A Summer COVID-19 Wave

A CDC COVID-19 tracking graph with two data sets on it: Weekly new hospital admissions and weekly percent test positivity. While both remain comparatively low, in late June and early July, test positivity has begun to trend significantly upward and hospitalization, the lagging indicator has begun to trend slightly upward.

Though new COVID-19 cases and hospitalizations remain at an all-time low, after seven months of steady decline, the trend reversed in early July and there has been an increase in new cases, followed by an increase in hospitalization for COVID-19. Data collection on COVID-19 cases is lower quality since the end of the public health emergency in May, but there has been an increase in positivity in lab testing and a 12 percent increase in people admitted to hospitals for COVID-19 in the last two weeks. Further, CVS Pharmacy reports an increase in sales of at-home test kits.

Deaths from COVID-19 continue to decrease. Early wastewater monitoring data suggest that the wave has plateaued and may already be subsiding. There has been a late summer wave in each of the last three years, so this might be part of the normal pattern of COVID-19 infection. The wave doesn’t seem to be caused by a new strain of COVID-19, but waning immunity may play a part in the rise. Experts expect that this wave will remain small, but that there will be an additional, larger wave in the winter.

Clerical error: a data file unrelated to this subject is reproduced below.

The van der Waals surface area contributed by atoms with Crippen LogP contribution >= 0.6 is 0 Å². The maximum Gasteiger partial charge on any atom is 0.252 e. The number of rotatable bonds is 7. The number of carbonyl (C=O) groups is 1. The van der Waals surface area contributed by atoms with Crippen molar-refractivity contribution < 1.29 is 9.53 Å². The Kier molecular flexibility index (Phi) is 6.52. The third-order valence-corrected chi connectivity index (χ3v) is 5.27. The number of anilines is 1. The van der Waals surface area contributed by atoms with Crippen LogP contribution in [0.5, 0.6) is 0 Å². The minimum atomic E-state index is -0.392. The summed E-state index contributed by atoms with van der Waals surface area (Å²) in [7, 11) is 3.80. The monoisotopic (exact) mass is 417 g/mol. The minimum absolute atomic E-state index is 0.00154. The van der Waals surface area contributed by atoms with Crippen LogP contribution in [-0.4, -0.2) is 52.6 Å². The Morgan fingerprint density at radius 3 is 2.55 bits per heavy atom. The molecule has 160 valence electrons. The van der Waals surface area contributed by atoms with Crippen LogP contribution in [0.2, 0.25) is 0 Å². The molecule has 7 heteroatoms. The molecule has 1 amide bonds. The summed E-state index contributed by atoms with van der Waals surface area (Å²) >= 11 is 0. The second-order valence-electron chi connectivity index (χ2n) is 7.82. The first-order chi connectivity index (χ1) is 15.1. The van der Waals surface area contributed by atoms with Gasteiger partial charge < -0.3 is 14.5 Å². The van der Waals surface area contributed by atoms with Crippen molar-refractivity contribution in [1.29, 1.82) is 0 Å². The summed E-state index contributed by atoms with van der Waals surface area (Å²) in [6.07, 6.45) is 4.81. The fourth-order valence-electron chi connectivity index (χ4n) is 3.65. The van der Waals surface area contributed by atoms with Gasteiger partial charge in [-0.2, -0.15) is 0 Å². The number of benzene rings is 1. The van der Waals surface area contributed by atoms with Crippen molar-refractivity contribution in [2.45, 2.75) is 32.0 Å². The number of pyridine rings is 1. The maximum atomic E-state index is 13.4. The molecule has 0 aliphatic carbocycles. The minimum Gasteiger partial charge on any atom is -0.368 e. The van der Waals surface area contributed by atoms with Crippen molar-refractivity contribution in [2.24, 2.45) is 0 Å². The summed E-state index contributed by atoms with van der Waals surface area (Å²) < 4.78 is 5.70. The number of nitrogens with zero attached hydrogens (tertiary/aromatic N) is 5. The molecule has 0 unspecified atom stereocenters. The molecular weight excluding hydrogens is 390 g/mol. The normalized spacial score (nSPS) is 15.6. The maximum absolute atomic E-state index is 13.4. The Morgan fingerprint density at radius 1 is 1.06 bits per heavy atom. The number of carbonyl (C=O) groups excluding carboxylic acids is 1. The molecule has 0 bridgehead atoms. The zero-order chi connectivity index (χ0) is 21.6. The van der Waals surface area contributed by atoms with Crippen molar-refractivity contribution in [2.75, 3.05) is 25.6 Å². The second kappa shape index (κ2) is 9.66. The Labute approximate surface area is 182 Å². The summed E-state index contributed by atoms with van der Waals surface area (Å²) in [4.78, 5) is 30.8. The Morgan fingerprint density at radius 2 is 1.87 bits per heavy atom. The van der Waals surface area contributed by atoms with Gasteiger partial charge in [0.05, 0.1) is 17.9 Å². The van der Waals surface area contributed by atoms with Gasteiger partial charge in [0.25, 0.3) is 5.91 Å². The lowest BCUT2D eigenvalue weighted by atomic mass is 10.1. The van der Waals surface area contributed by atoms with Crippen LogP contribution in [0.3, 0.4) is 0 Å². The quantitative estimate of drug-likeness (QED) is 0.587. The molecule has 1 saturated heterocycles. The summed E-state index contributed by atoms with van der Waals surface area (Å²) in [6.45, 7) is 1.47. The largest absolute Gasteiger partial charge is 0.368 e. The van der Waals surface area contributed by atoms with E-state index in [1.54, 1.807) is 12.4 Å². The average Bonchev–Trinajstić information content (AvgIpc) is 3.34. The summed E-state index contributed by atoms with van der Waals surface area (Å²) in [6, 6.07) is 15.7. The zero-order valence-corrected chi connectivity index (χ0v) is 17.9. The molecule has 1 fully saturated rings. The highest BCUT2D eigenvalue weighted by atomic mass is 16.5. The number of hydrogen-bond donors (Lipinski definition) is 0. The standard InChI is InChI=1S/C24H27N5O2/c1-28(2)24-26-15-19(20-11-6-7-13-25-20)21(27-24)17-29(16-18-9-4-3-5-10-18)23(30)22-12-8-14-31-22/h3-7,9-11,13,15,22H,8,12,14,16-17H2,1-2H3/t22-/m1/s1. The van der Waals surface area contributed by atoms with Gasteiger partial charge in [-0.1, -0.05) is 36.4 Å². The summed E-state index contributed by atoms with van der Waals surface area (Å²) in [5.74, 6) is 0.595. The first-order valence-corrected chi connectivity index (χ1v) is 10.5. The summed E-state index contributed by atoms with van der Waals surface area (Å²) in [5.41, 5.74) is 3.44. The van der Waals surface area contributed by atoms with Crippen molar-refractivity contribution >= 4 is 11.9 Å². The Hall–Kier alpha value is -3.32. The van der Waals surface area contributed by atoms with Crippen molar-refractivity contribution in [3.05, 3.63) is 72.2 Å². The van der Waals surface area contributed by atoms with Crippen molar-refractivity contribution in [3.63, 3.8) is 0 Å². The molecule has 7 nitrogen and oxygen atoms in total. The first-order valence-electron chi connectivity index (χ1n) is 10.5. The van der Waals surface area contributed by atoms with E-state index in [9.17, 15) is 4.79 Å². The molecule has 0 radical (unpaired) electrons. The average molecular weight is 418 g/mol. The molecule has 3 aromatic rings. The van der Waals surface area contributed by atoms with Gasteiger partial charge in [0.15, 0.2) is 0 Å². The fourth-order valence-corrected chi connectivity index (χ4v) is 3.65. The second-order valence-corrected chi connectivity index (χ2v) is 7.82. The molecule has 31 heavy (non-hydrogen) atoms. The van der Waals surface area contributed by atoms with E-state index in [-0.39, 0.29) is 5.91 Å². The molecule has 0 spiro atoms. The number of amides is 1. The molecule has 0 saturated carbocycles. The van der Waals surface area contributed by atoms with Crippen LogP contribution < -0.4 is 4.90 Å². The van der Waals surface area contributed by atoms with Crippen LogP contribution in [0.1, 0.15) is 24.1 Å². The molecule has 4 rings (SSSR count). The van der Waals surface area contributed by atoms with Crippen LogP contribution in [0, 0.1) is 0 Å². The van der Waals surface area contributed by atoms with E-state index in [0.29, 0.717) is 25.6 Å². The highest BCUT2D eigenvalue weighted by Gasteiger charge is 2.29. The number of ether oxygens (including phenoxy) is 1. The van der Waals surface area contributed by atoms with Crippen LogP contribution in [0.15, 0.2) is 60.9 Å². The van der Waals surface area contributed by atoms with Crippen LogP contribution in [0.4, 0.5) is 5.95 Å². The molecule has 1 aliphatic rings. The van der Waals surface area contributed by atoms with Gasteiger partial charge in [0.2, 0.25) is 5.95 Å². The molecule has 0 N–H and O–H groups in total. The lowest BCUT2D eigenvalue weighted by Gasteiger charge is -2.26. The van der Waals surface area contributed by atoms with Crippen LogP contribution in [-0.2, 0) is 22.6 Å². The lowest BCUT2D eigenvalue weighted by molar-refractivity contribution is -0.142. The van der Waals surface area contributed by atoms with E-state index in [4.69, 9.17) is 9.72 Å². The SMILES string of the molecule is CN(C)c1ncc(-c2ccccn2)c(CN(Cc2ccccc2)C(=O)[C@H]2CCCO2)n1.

There are things everyone can do to help control these waves and protect yourself and your loved ones from additional infection. Your immunity, whether acquired through infection or vaccination, continues to decline and new strains of COVID-19 are evolving all the time. In consultation with your doctor, make sure you are up-to-date on your vaccination. People who work closely with people at high risk for severe outcomes from COVID-19 infection should especially be up-to-date on their vaccinations. Only 17 percent of Americans have received the bivalent booster. If you haven’t gotten it yet, it is not too late. Additionally, in June the FDA’s Vaccines and Related Biological Products Advisory Committee recommended a new monovalent booster to target the XBB Omicron strain (more here) and it is expected to be approved by the FDA in September. When the new booster becomes available this Fall, in consultation with your doctor, consider getting that one as well.

You can read more on the wave at CNN, CBS News, US News and World Reports, NPR or Politico.